Les Enfants Terribles

Royal Opera and Royal Ballet, 2017

Credits | Reviews  ⇓

Projects

Music by Philip Glass, 1996

Choreographed and Directed by Javier de Frutos

Stage and Costume Design by Jean-Marc Puissant

Projections Design by Tal Rosner

Lighting Design by Bruno Poet

 

 

 

Production Manager: Simon Khamara

Costume Supervisor: Sabine Lemaitre

Hair and Make Up Supervisor: Melanie Bouvet

Costume Makers: Royal Opera House workshops, Sasha Keir, Jane Gill, Susanne Parkinson

Dyeing and Printing: Parveen Banga

Head Painter: Emma Troubridge

Props Master: Anthony Bernett

Images © I. Kerslake and courtesy of Royal Opera House

 

 

The scenography sets the production amongst five revolving units echoing the circular, minimal score of Philip Glass. On one side, the room of a bourgeois Hausmannian Parisian apartment; on the other, the facade of a building flanked with flights of stairs and landings.

 

Jean Cocteau’s novel is set in the 1930s; Jean-Pierre Melville directed the seminal film version in 1950, costumed by Christian Dior; Philip Glass composed the opera in the late 1990s. The costume design quotes, revisits and blends French fashion of these three eras, mixing bought clothes, historical fashion recreations and made theatrical costumes.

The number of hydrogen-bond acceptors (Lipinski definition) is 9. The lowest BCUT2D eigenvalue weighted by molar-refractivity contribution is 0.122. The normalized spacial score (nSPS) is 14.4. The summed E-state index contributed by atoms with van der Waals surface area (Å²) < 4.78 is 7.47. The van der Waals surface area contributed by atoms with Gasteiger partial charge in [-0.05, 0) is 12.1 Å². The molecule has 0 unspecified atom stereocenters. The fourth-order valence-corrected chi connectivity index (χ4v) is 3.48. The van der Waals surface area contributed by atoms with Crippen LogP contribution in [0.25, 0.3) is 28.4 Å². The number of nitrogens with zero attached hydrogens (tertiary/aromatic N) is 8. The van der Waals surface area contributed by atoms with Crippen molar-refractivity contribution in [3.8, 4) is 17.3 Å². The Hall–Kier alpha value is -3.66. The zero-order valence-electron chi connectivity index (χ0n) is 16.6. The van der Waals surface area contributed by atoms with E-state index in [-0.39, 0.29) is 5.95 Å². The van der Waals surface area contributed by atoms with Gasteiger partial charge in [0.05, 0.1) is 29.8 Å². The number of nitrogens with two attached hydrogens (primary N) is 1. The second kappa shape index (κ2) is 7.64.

The Telegraph by Mark Monahan

Jean-Marc Puissant’s constantly shifting, stage-foreshortening set helps tell the story very clearly indeed.

 

The Arts Desk by Jenny Gilbert

Jean-Marc Puissant’s set design compounds these complications with multiple flights of steps, leading nowhere, and multiple revolves. In the course of many scene changes the sheer discipline evident in repositioning characters, props and staircases or clearing them all away in a trice is a spectacle in itself.

 

Dancetabs by Jann Parry

Jean-Marc Puissant’s set is constantly on the move, its changes of location illustrated by video projections. Puissant’s versatile costumes suit singers and dancers alike, identifying characters and their avatars. He has designed a spectacular ball-gown for Yanowsky, when she, as Lise, eventually gets a job as a model in a fashion house.